Category Archives: Mistress about Town

Some interesting encounters at TG

When my good friend, who is a house photographers at TG, offered me a guest list place for their Halloween extravaganza, I thought it would be churlish to decline. I was also intrigued to see what, if anything, had changed at the club, as I hadn’t been for a good three years. My main conclusion was that I had changed and that the club had remained much the same. Not to give the game away regarding my age, which must, of course remain, a closely guarded secret. I was forced to conclude that I had reached a stage in life where my tolerance of inebriated youths shuffling up to me on the dance floor, insanely loud music and people jams in corridors was on the decline. Having said that I enjoyed the fantastic performances from Maria Carnesky’s Tarot Card performers, had a wonderful time dancing my socks off in the cabaret music room and met some extremely intriguing characters as you can see below!!


Photography: Bobette Bobette


Photography: Bobette Bobette


Duck and Cover

It may be the Summer Holidays but here at the Academy Miss Malice and I never rest when it comes to researching new methods to bring the miscreant male into line. We were therefore most intrigued to see that there was an exhibition on at the British Library regarding the great art of propaganda. We are always looking for new ways to get across our important message that very naughty boys present not only a danger to themselves, but threaten the security of the nation as a whole. Perhaps we have approached this issue too softly-softly in the past? Perhaps we should adopt the direct approach “Your Country needs You (to behave yourself)”. Or perhaps the more insidious methods used by totalitarian regimes to instil fearful compliance in their citizens (Miss Malice and I are great believers in the transformative powers of a little fearful compliance)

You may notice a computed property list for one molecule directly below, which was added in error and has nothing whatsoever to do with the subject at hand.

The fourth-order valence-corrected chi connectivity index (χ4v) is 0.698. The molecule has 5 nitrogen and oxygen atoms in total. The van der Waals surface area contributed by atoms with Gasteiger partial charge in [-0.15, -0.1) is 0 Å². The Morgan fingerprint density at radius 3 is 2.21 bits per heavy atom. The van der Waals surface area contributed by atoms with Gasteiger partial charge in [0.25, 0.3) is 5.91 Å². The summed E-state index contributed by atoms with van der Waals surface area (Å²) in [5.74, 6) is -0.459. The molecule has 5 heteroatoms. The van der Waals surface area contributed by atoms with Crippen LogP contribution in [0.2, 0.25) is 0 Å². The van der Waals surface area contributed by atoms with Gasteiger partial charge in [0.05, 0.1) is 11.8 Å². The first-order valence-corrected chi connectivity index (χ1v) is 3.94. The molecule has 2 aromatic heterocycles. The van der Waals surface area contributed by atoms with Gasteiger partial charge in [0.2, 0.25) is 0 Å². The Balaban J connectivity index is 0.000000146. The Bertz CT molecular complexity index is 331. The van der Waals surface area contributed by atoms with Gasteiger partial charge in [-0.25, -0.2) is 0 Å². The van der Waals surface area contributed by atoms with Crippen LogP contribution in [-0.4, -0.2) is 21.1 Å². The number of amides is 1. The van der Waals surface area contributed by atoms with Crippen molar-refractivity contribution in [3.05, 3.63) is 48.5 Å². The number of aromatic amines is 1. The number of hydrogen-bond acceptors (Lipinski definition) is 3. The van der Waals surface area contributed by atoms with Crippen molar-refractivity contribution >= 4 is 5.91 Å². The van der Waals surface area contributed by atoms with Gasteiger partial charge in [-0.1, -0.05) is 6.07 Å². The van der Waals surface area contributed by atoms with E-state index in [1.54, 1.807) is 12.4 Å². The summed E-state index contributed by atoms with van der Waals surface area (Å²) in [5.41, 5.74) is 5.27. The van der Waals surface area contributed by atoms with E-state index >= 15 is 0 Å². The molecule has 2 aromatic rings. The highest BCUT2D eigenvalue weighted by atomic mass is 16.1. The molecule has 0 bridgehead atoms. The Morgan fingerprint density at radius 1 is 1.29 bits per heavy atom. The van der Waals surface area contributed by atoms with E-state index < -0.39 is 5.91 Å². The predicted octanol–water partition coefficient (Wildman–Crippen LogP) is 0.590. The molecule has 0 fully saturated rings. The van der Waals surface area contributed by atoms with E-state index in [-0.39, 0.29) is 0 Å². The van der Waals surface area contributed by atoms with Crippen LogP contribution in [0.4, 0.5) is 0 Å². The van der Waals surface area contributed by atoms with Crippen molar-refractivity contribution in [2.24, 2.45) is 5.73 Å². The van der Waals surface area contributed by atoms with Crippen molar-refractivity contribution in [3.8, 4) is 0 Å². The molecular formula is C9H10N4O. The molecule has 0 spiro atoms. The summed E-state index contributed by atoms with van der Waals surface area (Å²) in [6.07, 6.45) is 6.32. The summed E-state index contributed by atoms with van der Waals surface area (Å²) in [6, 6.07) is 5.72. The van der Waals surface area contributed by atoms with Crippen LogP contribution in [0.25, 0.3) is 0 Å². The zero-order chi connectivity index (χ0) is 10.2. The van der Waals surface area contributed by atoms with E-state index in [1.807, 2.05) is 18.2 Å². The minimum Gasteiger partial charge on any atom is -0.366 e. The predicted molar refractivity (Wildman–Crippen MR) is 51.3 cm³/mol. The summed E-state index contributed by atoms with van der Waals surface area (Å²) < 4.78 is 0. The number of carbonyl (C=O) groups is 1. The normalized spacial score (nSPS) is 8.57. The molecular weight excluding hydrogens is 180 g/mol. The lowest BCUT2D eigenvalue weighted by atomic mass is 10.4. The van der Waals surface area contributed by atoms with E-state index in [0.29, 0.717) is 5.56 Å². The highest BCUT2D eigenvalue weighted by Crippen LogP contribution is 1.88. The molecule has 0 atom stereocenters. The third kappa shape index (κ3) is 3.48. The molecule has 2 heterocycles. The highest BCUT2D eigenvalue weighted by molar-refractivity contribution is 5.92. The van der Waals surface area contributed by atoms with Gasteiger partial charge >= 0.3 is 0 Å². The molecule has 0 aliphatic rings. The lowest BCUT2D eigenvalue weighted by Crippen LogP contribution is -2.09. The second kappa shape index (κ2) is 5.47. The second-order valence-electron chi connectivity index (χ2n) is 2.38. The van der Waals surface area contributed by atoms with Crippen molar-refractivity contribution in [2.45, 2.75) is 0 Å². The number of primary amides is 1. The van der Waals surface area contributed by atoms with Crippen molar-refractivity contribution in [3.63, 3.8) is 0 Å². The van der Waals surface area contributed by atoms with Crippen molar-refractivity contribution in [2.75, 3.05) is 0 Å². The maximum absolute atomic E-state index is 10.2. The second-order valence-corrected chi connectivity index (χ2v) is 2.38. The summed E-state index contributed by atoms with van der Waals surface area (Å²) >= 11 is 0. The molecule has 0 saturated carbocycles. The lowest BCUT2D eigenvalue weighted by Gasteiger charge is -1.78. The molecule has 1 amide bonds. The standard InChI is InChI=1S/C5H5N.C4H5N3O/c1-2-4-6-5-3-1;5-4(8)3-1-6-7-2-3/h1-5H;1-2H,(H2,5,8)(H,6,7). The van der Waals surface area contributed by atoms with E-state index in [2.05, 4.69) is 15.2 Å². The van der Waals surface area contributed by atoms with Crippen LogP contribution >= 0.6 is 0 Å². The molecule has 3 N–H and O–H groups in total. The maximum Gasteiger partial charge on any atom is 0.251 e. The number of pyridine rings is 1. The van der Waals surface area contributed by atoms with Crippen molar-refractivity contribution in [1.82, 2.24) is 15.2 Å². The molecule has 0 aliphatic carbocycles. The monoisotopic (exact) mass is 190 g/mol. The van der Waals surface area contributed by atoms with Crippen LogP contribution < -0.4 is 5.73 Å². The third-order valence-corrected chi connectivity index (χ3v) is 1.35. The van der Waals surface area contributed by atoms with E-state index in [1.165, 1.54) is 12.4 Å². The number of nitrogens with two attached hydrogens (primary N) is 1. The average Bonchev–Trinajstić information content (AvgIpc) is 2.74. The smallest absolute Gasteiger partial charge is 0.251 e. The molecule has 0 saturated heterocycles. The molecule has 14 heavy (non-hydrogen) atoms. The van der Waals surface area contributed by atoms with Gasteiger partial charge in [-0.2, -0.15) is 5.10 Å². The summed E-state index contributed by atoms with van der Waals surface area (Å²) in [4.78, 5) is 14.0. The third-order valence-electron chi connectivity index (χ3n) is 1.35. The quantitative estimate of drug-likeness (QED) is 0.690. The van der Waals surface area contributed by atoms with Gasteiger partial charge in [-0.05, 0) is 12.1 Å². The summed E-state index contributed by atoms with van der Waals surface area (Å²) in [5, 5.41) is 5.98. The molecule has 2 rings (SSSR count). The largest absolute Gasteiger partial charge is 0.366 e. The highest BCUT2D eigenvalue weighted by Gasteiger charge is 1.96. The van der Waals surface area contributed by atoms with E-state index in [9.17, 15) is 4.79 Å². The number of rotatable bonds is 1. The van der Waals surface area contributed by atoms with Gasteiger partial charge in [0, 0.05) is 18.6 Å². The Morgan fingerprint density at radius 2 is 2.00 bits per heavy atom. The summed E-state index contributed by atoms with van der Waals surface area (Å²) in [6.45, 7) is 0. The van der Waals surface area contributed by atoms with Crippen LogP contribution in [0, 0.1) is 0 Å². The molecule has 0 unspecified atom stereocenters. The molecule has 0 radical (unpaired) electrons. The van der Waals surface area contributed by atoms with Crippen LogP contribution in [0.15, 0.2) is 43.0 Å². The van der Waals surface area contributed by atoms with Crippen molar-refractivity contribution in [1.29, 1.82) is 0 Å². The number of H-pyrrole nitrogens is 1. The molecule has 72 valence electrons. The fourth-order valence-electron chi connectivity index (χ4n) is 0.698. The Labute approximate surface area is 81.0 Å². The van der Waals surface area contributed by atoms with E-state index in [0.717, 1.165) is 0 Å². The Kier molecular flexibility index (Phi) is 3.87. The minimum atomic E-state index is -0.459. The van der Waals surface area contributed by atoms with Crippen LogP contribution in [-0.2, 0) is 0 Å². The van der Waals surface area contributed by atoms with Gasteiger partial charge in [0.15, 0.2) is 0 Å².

The White Haired Girl from a Chinese Film Poster, 1950. Here at the Academy we believe that totalitarian regimes have much to teach us. They look such happy boys and girls after all..